The Jarrettsville Federal Blog

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by Nancy Dorn, Senior Vice President, Bank Operations

Does it make sense to invest your money in an Individual Retirement Account (IRA)?    If your employer does not provide a 401 (k) plan or a similar type of retirement plan, a traditional IRA will allow you to make contributions with money that may be deductible on your tax return.  Any earnings potentially grow, tax-deferred, until you withdraw them in retirement.  It’s a long-term savings solution that may potentially yield a better return the longer you keep your money in it.   Timing of IRAs can range anywhere from 12-month to 72-month at Jarrettsville Federal, and you can contribute up to $5,500 (or $6,500 for savers over age 50) in earned income to your IRA each year.  Even if you don’t make a contribution, the IRA stays open.

Anyone can own a traditional IRA or combination of IRAs, including minors, non-working spouses – provided the other spouse has earned income – and senior citizens under the age of 70 ½.  Individuals over 70 ½ years old cannot continue to contribute to a traditional IRA, as they are required to start withdrawing.  The money you put into an IRA must be earned income, and it is deferred from taxes until the time you withdraw.  Therefore, many people turn to IRAs to help reduce their taxable income.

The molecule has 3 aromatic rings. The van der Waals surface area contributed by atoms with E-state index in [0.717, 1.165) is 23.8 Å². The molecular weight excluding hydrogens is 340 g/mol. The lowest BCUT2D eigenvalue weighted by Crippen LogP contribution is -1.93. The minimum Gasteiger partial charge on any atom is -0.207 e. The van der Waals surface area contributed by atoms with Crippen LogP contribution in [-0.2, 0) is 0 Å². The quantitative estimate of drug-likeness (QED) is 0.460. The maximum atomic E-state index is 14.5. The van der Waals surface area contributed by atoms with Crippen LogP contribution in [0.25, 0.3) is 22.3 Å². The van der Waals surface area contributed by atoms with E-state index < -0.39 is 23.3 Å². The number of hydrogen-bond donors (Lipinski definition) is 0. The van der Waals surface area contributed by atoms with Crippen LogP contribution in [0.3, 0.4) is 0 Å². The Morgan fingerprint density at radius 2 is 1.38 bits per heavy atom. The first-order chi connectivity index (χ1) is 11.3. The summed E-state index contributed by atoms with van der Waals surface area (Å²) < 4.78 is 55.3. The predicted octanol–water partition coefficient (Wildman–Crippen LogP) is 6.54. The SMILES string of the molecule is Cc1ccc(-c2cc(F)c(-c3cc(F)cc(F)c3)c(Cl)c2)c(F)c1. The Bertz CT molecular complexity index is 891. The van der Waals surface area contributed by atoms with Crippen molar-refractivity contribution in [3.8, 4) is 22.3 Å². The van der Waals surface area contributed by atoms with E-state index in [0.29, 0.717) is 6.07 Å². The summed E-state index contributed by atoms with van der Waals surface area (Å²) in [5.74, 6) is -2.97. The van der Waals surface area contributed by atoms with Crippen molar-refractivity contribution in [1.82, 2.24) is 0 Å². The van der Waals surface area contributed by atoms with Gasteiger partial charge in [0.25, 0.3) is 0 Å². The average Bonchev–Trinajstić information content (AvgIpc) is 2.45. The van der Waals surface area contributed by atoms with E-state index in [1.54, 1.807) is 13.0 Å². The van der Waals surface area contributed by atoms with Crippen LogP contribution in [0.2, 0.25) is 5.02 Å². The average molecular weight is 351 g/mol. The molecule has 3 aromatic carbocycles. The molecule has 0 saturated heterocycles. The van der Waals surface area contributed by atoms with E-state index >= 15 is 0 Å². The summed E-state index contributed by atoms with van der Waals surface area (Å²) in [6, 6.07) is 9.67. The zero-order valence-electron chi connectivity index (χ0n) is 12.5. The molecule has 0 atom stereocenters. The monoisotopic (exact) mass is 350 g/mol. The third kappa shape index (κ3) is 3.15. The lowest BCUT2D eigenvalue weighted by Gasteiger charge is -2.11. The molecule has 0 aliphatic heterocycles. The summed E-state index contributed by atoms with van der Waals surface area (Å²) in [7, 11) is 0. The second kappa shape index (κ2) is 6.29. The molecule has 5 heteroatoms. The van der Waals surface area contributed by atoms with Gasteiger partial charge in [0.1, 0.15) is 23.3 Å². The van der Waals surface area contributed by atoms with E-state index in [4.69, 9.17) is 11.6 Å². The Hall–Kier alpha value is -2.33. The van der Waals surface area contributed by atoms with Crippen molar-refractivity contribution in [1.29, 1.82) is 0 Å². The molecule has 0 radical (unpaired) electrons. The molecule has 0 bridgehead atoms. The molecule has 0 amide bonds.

Be sure to ask your tax preparer if an IRA might be right for you.  Only a traditional IRA may be tax deductible.  A Roth IRA contribution is money that has already been taxed, and has other restrictions.  Be sure to specify the difference.  If you qualify, an IRA contribution can be a smart way to lower your taxes this year.  Taxpayers have until April 18, 2017, to make a contribution and apply it to tax year 2016.  

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